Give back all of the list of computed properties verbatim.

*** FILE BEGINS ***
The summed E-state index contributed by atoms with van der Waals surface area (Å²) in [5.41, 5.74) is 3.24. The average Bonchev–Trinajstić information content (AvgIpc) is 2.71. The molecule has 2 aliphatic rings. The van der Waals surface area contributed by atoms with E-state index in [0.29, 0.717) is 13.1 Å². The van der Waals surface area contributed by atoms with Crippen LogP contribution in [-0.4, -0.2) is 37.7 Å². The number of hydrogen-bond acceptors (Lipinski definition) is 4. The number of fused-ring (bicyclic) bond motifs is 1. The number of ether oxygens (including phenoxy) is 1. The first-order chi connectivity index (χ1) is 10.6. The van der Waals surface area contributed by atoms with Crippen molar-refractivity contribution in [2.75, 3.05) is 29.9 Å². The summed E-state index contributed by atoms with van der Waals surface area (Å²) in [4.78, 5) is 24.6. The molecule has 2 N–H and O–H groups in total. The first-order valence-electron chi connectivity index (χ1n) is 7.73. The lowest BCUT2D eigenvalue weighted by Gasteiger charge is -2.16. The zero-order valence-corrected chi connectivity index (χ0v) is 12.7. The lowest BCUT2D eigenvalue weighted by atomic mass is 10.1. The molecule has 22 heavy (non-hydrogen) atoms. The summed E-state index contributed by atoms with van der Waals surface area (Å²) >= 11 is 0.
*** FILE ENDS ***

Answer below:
The summed E-state index contributed by atoms with van der Waals surface area (Å²) in [5.41, 5.74) is 3.24. The average Bonchev–Trinajstić information content (AvgIpc) is 2.71. The molecule has 2 aliphatic rings. The van der Waals surface area contributed by atoms with E-state index in [0.29, 0.717) is 13.1 Å². The van der Waals surface area contributed by atoms with Crippen LogP contribution in [-0.4, -0.2) is 37.7 Å². The number of hydrogen-bond acceptors (Lipinski definition) is 4. The number of fused-ring (bicyclic) bond motifs is 1. The number of ether oxygens (including phenoxy) is 1. The first-order chi connectivity index (χ1) is 10.6. The van der Waals surface area contributed by atoms with Crippen molar-refractivity contribution in [2.75, 3.05) is 29.9 Å². The summed E-state index contributed by atoms with van der Waals surface area (Å²) in [4.78, 5) is 24.6. The molecule has 2 N–H and O–H groups in total. The first-order valence-electron chi connectivity index (χ1n) is 7.73. The lowest BCUT2D eigenvalue weighted by Gasteiger charge is -2.16. The zero-order valence-corrected chi connectivity index (χ0v) is 12.7. The lowest BCUT2D eigenvalue weighted by atomic mass is 10.1. The molecule has 22 heavy (non-hydrogen) atoms. The summed E-state index contributed by atoms with van der Waals surface area (Å²) >= 11 is 0.